Saturday, September 24, 2011

It’s not easy writing an interesting story about an ongoing trade negotiation.

WTD spent a full 10 days in Chicago earlier in the month to try to get something on the progress of the TransPacific Partnership negotiations – just about the only trade game the United States has going.

The top stars of the show were career trade negotiators – many with experience in Geneva – where hardly ever a word is spoken to the press. They understand their own back and forth banter but generally have a hard time putting what they mean into plain words that the public can understand.

TPP participates are the United States, Chile, Peru, Australia, New Zealand, Singapore, Vietnam, Brunei and Malaysia.

Despite the secret nature of the negotiations – which is quite understandable since the TPP negotiations are about mid-way to completion and very sensitive – host US Trade Representative urged press to attend. So we went – but not many others.

There we were along with Inside US Trade – who was there for the first three days of the negotiations. Coming for the end were Washington reporters from Reuter and Bloomberg news service. Also on hand for the three official press availabilities were Chicago-based reporters from the Bureau of National Affairs, the Associated Press, a local television station and reporters from two or three Japanese news outlets.

The concluding press conference was led by Assistant USTR Barbara Weisel and attended by the other seven of the eight lead negotiators. The Chilean negotiator took an early plane home.

The press conference opened with a short and rather stiff statement – read in the quiet but quite pleasant voice of Ms. Weisel – outlining in minimal terms where progress was made and where more is needed.

WTD reported that aspect in its September 16 issue –

Ms. Weisel said many chapters – including customs, technical barriers to trade, telecommunications, government procurement and new issues on small- and medium-sized enterprises, regulatory coherence, competitiveness and development – are moving toward closure. Progress also was made – but more is needed – on some complex chapters, including intellectual property and investment.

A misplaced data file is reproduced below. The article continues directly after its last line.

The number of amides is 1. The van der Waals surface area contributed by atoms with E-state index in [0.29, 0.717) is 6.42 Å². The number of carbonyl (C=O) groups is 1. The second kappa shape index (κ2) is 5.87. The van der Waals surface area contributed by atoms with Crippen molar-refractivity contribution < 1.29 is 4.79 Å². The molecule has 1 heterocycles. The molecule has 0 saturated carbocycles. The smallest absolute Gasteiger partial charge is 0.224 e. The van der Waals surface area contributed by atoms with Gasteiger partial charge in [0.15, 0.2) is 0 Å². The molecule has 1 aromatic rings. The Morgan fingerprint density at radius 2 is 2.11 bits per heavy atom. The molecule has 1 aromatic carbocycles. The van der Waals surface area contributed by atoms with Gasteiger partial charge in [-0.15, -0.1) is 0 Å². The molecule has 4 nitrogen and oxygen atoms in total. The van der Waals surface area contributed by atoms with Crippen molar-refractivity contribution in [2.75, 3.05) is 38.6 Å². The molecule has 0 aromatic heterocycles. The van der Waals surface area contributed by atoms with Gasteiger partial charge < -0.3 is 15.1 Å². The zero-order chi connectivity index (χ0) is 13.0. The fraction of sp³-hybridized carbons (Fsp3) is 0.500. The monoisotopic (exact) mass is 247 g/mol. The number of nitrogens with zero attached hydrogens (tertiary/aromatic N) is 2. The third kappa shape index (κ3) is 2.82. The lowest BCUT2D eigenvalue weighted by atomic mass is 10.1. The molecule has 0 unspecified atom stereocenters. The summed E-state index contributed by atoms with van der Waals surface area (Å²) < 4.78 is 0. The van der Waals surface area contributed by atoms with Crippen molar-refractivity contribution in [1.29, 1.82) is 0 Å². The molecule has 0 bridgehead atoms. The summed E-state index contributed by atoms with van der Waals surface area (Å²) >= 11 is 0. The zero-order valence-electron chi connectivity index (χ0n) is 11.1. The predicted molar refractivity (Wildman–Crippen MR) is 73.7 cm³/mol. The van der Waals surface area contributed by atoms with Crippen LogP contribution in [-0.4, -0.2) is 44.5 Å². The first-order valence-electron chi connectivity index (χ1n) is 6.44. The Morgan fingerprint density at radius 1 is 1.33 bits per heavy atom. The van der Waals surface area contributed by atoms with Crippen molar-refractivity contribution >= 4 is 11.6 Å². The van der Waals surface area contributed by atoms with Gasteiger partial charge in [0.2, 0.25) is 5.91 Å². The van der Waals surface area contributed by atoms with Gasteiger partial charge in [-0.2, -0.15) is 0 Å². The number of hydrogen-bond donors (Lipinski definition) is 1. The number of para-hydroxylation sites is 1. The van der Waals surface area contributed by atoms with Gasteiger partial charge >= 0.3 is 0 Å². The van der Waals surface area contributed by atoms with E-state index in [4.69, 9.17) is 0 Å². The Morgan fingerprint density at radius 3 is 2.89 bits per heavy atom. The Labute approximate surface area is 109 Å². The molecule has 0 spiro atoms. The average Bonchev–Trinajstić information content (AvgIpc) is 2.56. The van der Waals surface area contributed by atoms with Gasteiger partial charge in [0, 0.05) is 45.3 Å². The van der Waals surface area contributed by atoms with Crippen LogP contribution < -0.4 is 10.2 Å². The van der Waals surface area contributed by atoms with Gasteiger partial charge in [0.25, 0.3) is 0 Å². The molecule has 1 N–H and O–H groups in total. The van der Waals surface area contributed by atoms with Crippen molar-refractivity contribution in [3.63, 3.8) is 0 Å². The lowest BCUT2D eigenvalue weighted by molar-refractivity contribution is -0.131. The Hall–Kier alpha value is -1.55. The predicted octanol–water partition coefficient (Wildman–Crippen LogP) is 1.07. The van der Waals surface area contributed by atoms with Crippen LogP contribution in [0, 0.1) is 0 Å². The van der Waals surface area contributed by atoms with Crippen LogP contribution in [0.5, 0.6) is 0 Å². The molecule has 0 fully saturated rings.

In an effort to put a little life in that description for our readers, WTD asked Ms. Weisel and the other negotiators if there was any particular area of progress which was perhaps surprising or unanticipated when they gathered more than a week earlier for the talks.

The answer – following a moment of silence – was spoken by Ms. Weisel, who said she had just said where the progress was.

None of the other commented except New Zealand’s negotiator – who speaks "New Zealand" in a heavy accent and mumbles. It took quite a few listenings of the tape to find out that he essentially added nothing.

The beginning set the pace and substance of the half-hour session. There were some questions on labor to the Vietnam delegate and a lot of questions from the Japanese press about prospects for Tokyo joining the talks.

WTD wrapped up the session asking if the delegation could give an indication of when the TPP might conclude. They are expected to send a detailed account of the negotiations by the time of the November APEC Leaders’ meeting in Honolulu and have another negotiating session in Lima next month.

The answer from Ms. Weisel – "We working as hard as we can to conclude a comprehensive agreement"

What an experience.

Jim Berger

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